To popularise re-unification as viable, achievable and in the best interests of all, and to build consensus for this.
It is pretty hard to do this if you keep telling us how bad things are down here.
As part of a speech at the 250 year anniversary of the birth of Wolf Tone, SF Deputy, Pearse Doherty stated
“Ordinary hardworking families face the daily fear of how they are going to pay their mortgages and household bills.” He also claims “public services are cut to the bone” and the state “has failed to tackle record emigration, failed to tackle escalating unemployment, failed to tackle the banks, failed to tackle the scandal of mortgage distress and failed to tackle the problems facing small businesses.”
Not a pretty picture and it highlights a strategic flaw in your plan. You cannot ride two horses at the same time. You cannot lacerate the Government in the Republic for the failure to address the problems of the South, whilst at same time trying to persuade the people that the time is right for a border poll.
Your strategy is inconsistent, incoherent and in trouble.
If I move to another section of the blue print
To convince a section of the Unionist opinion that their identity, self interest and quality of life will be best served, secured and guaranteed in a united Ireland.
You have the opportunity in government in the North of Ireland to demonstrate how this would be the case. Actions speak louder than words.
You cannot convince me of this whilst you introduce amendments to the planning bill that ride rough shod over parliamentary processes and attempt to restrict access to judicial review of government decisions.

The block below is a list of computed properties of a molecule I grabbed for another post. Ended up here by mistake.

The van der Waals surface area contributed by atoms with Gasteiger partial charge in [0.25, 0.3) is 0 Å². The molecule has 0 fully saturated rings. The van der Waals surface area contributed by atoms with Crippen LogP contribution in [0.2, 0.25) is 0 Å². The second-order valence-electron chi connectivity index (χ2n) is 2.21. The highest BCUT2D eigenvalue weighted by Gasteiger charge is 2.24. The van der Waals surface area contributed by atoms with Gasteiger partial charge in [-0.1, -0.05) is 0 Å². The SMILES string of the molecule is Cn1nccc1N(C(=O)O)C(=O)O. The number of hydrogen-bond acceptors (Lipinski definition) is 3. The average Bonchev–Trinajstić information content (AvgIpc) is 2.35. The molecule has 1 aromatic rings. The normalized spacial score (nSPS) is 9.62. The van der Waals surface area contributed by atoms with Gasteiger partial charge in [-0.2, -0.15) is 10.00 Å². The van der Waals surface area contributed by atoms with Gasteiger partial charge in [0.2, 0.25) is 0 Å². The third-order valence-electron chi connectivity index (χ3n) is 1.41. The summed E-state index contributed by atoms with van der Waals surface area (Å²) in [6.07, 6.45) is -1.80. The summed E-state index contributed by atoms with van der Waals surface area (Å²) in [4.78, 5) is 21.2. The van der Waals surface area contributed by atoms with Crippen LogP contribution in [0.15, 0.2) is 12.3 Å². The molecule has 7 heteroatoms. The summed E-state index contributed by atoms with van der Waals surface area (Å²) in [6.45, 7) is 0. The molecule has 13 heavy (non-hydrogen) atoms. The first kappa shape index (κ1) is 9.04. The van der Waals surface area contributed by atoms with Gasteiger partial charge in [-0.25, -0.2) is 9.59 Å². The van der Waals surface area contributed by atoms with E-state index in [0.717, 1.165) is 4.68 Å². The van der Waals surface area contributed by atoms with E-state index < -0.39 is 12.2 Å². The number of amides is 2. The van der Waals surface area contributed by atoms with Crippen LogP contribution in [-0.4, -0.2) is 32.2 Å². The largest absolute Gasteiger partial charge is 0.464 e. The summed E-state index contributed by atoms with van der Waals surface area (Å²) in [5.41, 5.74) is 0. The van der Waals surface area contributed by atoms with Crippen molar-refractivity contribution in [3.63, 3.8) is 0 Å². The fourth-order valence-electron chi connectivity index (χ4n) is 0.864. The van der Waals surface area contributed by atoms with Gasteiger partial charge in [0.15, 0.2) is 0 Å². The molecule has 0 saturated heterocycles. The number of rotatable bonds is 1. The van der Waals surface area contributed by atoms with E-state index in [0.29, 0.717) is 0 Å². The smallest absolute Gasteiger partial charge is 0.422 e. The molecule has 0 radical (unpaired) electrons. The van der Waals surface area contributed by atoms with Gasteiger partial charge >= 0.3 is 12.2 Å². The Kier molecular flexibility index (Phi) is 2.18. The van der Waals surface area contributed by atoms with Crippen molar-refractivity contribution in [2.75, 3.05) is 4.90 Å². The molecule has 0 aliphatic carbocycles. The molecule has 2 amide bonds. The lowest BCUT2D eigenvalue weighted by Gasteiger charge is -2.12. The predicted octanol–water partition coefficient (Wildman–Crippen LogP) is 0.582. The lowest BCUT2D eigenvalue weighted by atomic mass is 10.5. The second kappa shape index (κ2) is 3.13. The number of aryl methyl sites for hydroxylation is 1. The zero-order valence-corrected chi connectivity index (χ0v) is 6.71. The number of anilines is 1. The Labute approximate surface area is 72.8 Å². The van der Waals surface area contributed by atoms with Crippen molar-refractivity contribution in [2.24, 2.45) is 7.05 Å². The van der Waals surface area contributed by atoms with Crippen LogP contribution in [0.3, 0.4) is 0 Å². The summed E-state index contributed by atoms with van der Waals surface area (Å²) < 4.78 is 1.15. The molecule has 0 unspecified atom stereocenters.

You cannot convince me that my interests will be best served whilst your Minister of Education seems determined to impose a particular view on on our education system.
You cannot convince me that my future is safe in your hands, if you continue to put the needs of the party in front of the needs of the people. [I know this an issue about party management which we really have to sit and say to yourselves, other people are looking.]
You do have real political power in the Assembly. Those you wish to persuade are watching carefully. Do you have the courage, the confidence, the capacity to win the argument, before you attempt to win the vote?
For completeness, here’s Mary Lou’s equally temperate reply… although, to be fair, there’s not much in a way of a direct response to Basil’s civil attack lines in there…
Adds: Here’s Basil’s response to Mary Lou’s response (it’s worth it for the quip about telling Gerry Adams that he was wrong):
You can pick up the rest of the discussion in this sound cloud recording (from 39.30):
There must be more scope for this kind of cross community, cross jurisdictional political engagement. Smaller scale, and more party political than the heavy lifting that goes on each year at the MacGill Summer School, the shift from private back room to public engagement is an important one.
Isn’t it about time that one or other of the Unionist parties began holding their own?